Breeze Grigas (left) tries “Paragons” for the first time at Gen Con 2018

Pocket Paragons (2019)

The next year, I was waiting in line to get my 2019 Gen Con badge. The line was about three hours long, and I was outside sweating in the summer sun. In my boredom, I realized that I was standing in a line with a bunch of dedicated board gamers, all with no games to play. I thought, “Man, anyone walking by with a game you could play while waiting in line would make a killing.”

Since I had time to kill and a board game that remained unpublished, I brainstormed chopping “Rise of the Paragons” down into a much smaller game that could be played while waiting in line. By cutting a lot of the complexity in the desire to make the game portable, I streamlined it into a much better game.

The main game rewarded you for predicting when your opponent would be recovering their discarded cards with a keyworded mechanism called “Critical” in which you would deal double damage. In the revamp, I took that mechanism and pushed it further, letting you instantly kill the enemy. It was a much shorter game, after all, and while an instant win mechanism wouldn’t work in an hour-long game, it was incredible for a five-minute game. This new mechanism added a lot of tense moments and exciting comebacks, and it single-handedly made the game what it is today.

The new, quicker version of the game was instantly a big hit, and the 2v2 version of the game was put on the backburner indefinitely. I wanted to keep a small version of the growth curve of “Mech Paragons” with the characters getting more powerful over time, so I trimmed that down to a smaller system in which each character had one Ultimate ability they could unlock later in the game.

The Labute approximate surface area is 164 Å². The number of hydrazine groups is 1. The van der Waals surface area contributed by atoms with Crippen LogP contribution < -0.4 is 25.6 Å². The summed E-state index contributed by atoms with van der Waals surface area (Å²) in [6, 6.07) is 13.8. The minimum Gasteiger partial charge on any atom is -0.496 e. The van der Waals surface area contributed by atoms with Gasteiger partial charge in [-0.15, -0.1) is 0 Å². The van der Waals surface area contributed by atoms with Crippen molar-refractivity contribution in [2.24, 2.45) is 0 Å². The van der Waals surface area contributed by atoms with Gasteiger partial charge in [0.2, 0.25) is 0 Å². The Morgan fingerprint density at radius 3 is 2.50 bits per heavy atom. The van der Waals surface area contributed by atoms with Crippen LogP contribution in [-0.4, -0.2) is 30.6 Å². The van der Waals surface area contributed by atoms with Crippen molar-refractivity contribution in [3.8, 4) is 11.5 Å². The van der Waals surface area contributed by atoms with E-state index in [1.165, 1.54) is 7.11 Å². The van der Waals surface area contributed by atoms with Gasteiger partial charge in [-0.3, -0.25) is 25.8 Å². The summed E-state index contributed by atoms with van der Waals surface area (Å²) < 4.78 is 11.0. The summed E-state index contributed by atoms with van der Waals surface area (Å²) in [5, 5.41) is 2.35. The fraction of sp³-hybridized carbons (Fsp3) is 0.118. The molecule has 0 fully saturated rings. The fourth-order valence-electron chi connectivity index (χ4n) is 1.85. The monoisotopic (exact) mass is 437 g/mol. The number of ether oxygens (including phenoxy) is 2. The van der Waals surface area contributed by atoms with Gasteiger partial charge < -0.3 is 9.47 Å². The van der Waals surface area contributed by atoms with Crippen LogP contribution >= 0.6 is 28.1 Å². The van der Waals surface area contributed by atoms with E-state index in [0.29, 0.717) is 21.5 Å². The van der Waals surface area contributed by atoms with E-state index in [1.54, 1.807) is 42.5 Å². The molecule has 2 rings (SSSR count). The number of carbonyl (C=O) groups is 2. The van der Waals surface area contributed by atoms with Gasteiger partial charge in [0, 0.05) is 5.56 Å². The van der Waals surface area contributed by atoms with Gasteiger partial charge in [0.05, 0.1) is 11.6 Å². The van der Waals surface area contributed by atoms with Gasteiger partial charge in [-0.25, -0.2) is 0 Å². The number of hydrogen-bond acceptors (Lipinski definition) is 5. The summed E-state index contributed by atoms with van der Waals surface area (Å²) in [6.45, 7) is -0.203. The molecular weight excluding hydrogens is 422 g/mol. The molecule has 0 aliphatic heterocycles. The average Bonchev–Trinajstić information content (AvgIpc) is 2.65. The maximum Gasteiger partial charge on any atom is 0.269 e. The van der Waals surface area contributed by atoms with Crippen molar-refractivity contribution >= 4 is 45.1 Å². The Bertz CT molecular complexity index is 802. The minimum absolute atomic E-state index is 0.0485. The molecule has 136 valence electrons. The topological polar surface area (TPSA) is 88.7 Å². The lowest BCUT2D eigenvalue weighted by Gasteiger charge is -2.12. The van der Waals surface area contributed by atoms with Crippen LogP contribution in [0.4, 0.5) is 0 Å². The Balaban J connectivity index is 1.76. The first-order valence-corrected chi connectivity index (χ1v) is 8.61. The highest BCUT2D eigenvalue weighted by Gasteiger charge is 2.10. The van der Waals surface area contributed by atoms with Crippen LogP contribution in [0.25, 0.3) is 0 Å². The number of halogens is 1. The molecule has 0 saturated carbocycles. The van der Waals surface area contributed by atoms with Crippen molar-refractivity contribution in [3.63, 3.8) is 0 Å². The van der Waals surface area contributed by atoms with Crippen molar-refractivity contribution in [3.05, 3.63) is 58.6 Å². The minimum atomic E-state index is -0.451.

I took the game to a designer retreat in Maine, where I got a lot of great feedback that gave me renewed confidence that this was the correct direction for the game to go in. It reignited my passion in a game that had gone a long time without seeing the light of day.

The wonderful group of designers at the Maine Game Design Retreat in December 2019

During this retreat, I was advised to cut the game down from twenty characters to eight, which was heartbreaking at first, but doing smaller boxes would end up being the last feature the game needed as it opened up opportunities to do crossovers with other IPs. The first of those IPs was Temporal Odyssey, which was a game published by my old high school friend Chris Solis, who had started his own company, Solis Game Studio. Chris picked up my design and published it, and I don’t think that would’ve been possible without having the flexibility to do a crossover box with a new creative.

That crossover model led to even more amazing things as the years went by. We got to do a crossover with A.E.G.I.S. Combining Robots, which was incredible, given that its designer Breeze Grigas was one of the few people who had faith in the game during its rough patches. We got to do a crossover with the Rivals of Aether video game, and that opened up Pocket Paragons to the fighting game community, which has shown a ton of support for the game. And in recent years, we did a crossover with Penny Arcade’s Acquisition Incorporated world, and in July 2023 we announced a crossover with Image Comics and its Massive-Verse comic line!

It’s been a tremendous weight off my shoulders to see Pocket Paragons become a reality! And I got to fulfill my own prophecy and hand out demo decks to people waiting in line at Gen Con 2023. Although it’s been through so many redesigns and overhauls, each version taught me something that has made the game what it is today, and I’m excited for what the future holds for Pocket Paragons!

Brian McKay